So IMP 2. Week one of this program is rescue access and individual rescue skills. The GRIMP system uses SRT (single rope technique) for rescuers to access patients. There are a number of rules around this and a hazard/risk analysis needs to occur prior to operating. For instance a tight rope cannot go over an edge (use of fractions – little rebelays are incorporated). The biggest take away for my North American brain was the question “why would it fail”? This is a very different initial though process then the North American practice of “what can fail”? At the conclusion of week one the students have to complete a rope access course (single rope) and do a companion rescue on single rope (the old croll to croll bump) in under 5 minutes. Students also need to complete a written test and perform the installation of artificial anchors (bolt hangers) as a main anchor and then rappel over an edge simulating access to a patient. Over the edge they must install at least 3 fractions (re-anchors) on artificial anchors they have to install while in the vertical environment. Then climb the rope and clean it all. Passing all these tests is a requirement to continue on in the program to weeks 2 and 3.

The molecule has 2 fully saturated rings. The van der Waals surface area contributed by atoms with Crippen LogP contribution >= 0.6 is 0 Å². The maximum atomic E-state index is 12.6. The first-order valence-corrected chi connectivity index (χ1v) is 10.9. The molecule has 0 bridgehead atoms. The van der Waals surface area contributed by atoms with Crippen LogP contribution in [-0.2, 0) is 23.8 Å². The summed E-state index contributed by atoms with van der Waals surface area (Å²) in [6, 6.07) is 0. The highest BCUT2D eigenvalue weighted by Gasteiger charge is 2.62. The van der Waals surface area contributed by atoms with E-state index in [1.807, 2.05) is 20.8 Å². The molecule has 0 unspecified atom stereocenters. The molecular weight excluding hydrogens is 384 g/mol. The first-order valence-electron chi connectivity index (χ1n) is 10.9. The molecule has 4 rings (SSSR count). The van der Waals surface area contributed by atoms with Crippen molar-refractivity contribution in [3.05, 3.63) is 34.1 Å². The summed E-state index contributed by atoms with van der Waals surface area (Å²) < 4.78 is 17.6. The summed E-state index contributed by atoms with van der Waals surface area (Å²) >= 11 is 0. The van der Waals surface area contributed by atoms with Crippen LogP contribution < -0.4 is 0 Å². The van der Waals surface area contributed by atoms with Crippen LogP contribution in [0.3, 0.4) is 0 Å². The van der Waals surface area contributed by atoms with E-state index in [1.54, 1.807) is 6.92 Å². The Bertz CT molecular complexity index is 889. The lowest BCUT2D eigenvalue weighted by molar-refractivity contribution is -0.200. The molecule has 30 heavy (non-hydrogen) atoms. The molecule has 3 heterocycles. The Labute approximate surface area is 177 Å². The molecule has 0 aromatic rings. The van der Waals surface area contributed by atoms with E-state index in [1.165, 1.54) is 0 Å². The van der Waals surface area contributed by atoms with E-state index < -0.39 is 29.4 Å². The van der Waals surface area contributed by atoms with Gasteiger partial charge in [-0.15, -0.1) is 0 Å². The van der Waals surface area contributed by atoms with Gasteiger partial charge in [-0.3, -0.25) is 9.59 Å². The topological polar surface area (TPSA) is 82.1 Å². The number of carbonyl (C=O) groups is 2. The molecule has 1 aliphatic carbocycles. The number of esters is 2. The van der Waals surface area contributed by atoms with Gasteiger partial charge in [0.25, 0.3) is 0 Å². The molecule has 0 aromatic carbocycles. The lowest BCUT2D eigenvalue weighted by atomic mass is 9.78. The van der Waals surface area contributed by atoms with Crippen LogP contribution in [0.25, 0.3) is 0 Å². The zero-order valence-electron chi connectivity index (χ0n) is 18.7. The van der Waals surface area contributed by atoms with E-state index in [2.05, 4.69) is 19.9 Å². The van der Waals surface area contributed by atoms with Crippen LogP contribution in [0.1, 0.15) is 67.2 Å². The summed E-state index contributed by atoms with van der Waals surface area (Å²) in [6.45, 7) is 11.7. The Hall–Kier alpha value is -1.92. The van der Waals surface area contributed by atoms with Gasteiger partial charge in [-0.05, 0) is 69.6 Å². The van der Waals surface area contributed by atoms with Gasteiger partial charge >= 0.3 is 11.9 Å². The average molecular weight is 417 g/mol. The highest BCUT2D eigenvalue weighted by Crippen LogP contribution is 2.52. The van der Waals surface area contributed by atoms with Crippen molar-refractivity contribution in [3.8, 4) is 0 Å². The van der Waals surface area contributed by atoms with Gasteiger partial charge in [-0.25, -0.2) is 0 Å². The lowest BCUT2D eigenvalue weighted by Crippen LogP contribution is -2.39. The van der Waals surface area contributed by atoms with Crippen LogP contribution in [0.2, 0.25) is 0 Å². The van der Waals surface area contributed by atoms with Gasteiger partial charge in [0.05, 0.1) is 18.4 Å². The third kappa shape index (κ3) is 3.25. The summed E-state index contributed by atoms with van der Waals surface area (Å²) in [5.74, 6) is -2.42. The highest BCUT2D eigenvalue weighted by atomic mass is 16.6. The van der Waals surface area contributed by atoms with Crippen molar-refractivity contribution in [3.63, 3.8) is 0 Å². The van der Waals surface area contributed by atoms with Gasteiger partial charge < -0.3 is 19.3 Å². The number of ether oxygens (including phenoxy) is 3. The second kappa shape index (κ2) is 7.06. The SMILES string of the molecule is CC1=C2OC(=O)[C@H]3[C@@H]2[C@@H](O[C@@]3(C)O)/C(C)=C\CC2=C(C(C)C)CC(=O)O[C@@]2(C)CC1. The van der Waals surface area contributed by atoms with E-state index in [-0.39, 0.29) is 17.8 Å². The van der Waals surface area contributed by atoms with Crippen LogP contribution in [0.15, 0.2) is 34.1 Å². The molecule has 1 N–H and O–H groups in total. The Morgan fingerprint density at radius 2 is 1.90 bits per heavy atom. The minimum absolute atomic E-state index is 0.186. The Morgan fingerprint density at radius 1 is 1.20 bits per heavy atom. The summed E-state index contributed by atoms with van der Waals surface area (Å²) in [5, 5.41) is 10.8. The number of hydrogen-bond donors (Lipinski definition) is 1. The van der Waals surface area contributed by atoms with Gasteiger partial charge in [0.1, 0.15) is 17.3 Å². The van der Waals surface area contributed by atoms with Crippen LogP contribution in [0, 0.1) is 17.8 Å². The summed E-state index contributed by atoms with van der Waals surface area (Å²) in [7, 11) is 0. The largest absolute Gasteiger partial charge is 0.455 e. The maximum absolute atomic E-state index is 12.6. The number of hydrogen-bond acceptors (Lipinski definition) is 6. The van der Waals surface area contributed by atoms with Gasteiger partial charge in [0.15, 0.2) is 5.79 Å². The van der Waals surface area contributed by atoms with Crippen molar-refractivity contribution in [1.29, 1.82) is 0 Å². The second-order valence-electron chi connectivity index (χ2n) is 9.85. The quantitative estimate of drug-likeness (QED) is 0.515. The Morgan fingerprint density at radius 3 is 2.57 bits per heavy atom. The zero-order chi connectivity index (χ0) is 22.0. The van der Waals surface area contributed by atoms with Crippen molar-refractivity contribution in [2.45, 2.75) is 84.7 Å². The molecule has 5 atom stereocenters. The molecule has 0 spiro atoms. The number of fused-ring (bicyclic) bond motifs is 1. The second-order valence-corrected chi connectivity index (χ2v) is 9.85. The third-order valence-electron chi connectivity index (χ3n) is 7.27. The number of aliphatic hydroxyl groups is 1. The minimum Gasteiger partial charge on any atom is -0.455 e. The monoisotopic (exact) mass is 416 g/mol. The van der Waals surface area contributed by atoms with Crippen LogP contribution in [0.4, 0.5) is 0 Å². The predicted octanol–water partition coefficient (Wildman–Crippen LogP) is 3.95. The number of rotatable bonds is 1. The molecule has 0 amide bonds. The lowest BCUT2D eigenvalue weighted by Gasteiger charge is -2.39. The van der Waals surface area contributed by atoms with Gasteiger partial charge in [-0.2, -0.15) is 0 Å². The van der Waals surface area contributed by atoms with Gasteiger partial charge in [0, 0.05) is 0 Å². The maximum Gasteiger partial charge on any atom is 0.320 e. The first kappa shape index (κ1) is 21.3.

Weeks 2 and 3 are rescue weeks. Raises, lowers, change overs, PRM’s, skateblocks, tripod rigging, anchoring, pick offs (from rope, balconies, etc), confined locations, etc. You get the idea. When a patient is on the line, the system does require two ropes, similar to North American redundancy. These are true 10 hour days of pure rescue. At the end of the two weeks, guess what? More tests. You need to complete another written exam and then a practical. There are 6 practical exams and you simply pick one out of a hat. The practical exams are all encompassing and timed. Without spilling the beans, think of setting up and operating complete systems on your own. The GRIMP system is also much more para-military than ours. Following the TL’s instructions, gear inventory daily, colour of helmets and patches, etc. It is very easy to know your place in the system.


A few key take always from my North American eyes; Assessing the hazard, the main courant (hand line) the corde a linge (washing line), the PRM (Poulie de renvoi mobile – mind my French here), artificial anchors and the testing. Oh and pontoire (and once again don’t judge my French here)